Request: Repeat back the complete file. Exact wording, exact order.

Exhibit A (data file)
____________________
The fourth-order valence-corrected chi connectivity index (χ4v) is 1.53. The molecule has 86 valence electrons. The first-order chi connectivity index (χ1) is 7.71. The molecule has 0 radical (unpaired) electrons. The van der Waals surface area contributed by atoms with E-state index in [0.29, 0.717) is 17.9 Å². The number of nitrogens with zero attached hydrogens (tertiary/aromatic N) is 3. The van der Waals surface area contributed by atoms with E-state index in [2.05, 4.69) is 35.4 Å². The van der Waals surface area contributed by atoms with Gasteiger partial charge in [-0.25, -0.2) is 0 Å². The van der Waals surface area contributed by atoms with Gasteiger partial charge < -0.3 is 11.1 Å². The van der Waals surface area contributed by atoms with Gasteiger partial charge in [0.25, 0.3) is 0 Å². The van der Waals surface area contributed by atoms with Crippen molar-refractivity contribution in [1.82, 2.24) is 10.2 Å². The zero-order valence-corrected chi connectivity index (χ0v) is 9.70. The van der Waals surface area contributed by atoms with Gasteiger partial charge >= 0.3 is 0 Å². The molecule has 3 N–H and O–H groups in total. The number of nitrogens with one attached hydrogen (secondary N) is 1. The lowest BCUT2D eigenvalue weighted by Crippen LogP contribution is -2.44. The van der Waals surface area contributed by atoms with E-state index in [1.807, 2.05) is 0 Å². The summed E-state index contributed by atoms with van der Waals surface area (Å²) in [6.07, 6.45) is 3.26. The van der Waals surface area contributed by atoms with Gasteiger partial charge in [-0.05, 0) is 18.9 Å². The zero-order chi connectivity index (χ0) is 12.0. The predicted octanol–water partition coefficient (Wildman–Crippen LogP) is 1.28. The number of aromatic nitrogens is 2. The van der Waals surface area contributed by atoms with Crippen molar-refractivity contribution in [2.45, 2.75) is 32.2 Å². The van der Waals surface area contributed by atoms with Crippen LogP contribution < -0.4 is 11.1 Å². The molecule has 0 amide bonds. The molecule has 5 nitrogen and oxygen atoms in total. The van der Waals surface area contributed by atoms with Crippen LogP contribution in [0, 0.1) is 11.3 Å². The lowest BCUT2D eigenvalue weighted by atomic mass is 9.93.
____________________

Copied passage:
The fourth-order valence-corrected chi connectivity index (χ4v) is 1.53. The molecule has 86 valence electrons. The first-order chi connectivity index (χ1) is 7.71. The molecule has 0 radical (unpaired) electrons. The van der Waals surface area contributed by atoms with E-state index in [0.29, 0.717) is 17.9 Å². The number of nitrogens with zero attached hydrogens (tertiary/aromatic N) is 3. The van der Waals surface area contributed by atoms with E-state index in [2.05, 4.69) is 35.4 Å². The van der Waals surface area contributed by atoms with Gasteiger partial charge in [-0.25, -0.2) is 0 Å². The van der Waals surface area contributed by atoms with Gasteiger partial charge < -0.3 is 11.1 Å². The van der Waals surface area contributed by atoms with Gasteiger partial charge in [0.25, 0.3) is 0 Å². The van der Waals surface area contributed by atoms with Crippen molar-refractivity contribution in [1.82, 2.24) is 10.2 Å². The zero-order valence-corrected chi connectivity index (χ0v) is 9.70. The van der Waals surface area contributed by atoms with Gasteiger partial charge >= 0.3 is 0 Å². The molecule has 3 N–H and O–H groups in total. The number of nitrogens with one attached hydrogen (secondary N) is 1. The lowest BCUT2D eigenvalue weighted by Crippen LogP contribution is -2.44. The van der Waals surface area contributed by atoms with E-state index in [1.807, 2.05) is 0 Å². The summed E-state index contributed by atoms with van der Waals surface area (Å²) in [6.07, 6.45) is 3.26. The van der Waals surface area contributed by atoms with Gasteiger partial charge in [-0.05, 0) is 18.9 Å². The zero-order chi connectivity index (χ0) is 12.0. The predicted octanol–water partition coefficient (Wildman–Crippen LogP) is 1.28. The number of aromatic nitrogens is 2. The van der Waals surface area contributed by atoms with Crippen molar-refractivity contribution in [2.45, 2.75) is 32.2 Å². The van der Waals surface area contributed by atoms with Crippen LogP contribution < -0.4 is 11.1 Å². The molecule has 0 amide bonds. The molecule has 5 nitrogen and oxygen atoms in total. The van der Waals surface area contributed by atoms with Crippen LogP contribution in [0, 0.1) is 11.3 Å². The lowest BCUT2D eigenvalue weighted by atomic mass is 9.93.